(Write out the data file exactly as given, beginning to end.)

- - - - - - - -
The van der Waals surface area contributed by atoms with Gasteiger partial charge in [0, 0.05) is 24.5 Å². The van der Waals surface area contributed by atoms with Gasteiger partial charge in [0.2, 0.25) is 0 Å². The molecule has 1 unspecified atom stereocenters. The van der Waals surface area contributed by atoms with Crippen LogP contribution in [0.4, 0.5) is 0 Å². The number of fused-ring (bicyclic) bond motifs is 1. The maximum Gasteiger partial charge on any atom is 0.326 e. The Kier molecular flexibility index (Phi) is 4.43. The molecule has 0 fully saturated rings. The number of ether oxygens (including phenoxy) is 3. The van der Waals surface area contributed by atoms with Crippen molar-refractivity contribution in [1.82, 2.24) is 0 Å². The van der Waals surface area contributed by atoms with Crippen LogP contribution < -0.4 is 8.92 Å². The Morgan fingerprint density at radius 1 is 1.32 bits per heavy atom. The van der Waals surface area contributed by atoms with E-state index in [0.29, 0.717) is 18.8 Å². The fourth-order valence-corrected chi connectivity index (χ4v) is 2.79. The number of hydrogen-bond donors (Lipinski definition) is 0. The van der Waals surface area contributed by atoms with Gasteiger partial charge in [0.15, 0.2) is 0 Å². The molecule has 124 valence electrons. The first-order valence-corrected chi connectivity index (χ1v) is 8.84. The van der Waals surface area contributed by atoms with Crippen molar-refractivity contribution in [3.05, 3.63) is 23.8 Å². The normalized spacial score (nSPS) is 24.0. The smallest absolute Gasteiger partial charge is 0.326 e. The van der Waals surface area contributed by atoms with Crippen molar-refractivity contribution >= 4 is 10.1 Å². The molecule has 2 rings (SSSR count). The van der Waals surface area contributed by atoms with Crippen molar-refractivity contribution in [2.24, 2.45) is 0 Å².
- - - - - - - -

The van der Waals surface area contributed by atoms with Gasteiger partial charge in [0, 0.05) is 24.5 Å². The van der Waals surface area contributed by atoms with Gasteiger partial charge in [0.2, 0.25) is 0 Å². The molecule has 1 unspecified atom stereocenters. The van der Waals surface area contributed by atoms with Crippen LogP contribution in [0.4, 0.5) is 0 Å². The number of fused-ring (bicyclic) bond motifs is 1. The maximum Gasteiger partial charge on any atom is 0.326 e. The Kier molecular flexibility index (Phi) is 4.43. The molecule has 0 fully saturated rings. The number of ether oxygens (including phenoxy) is 3. The van der Waals surface area contributed by atoms with Crippen molar-refractivity contribution in [1.82, 2.24) is 0 Å². The van der Waals surface area contributed by atoms with Crippen LogP contribution < -0.4 is 8.92 Å². The Morgan fingerprint density at radius 1 is 1.32 bits per heavy atom. The van der Waals surface area contributed by atoms with E-state index in [0.29, 0.717) is 18.8 Å². The fourth-order valence-corrected chi connectivity index (χ4v) is 2.79. The number of hydrogen-bond donors (Lipinski definition) is 0. The van der Waals surface area contributed by atoms with Gasteiger partial charge in [0.15, 0.2) is 0 Å². The molecule has 124 valence electrons. The first-order valence-corrected chi connectivity index (χ1v) is 8.84. The van der Waals surface area contributed by atoms with Crippen molar-refractivity contribution in [3.05, 3.63) is 23.8 Å². The normalized spacial score (nSPS) is 24.0. The smallest absolute Gasteiger partial charge is 0.326 e. The van der Waals surface area contributed by atoms with Crippen molar-refractivity contribution >= 4 is 10.1 Å². The molecule has 2 rings (SSSR count). The van der Waals surface area contributed by atoms with Crippen molar-refractivity contribution in [2.24, 2.45) is 0 Å².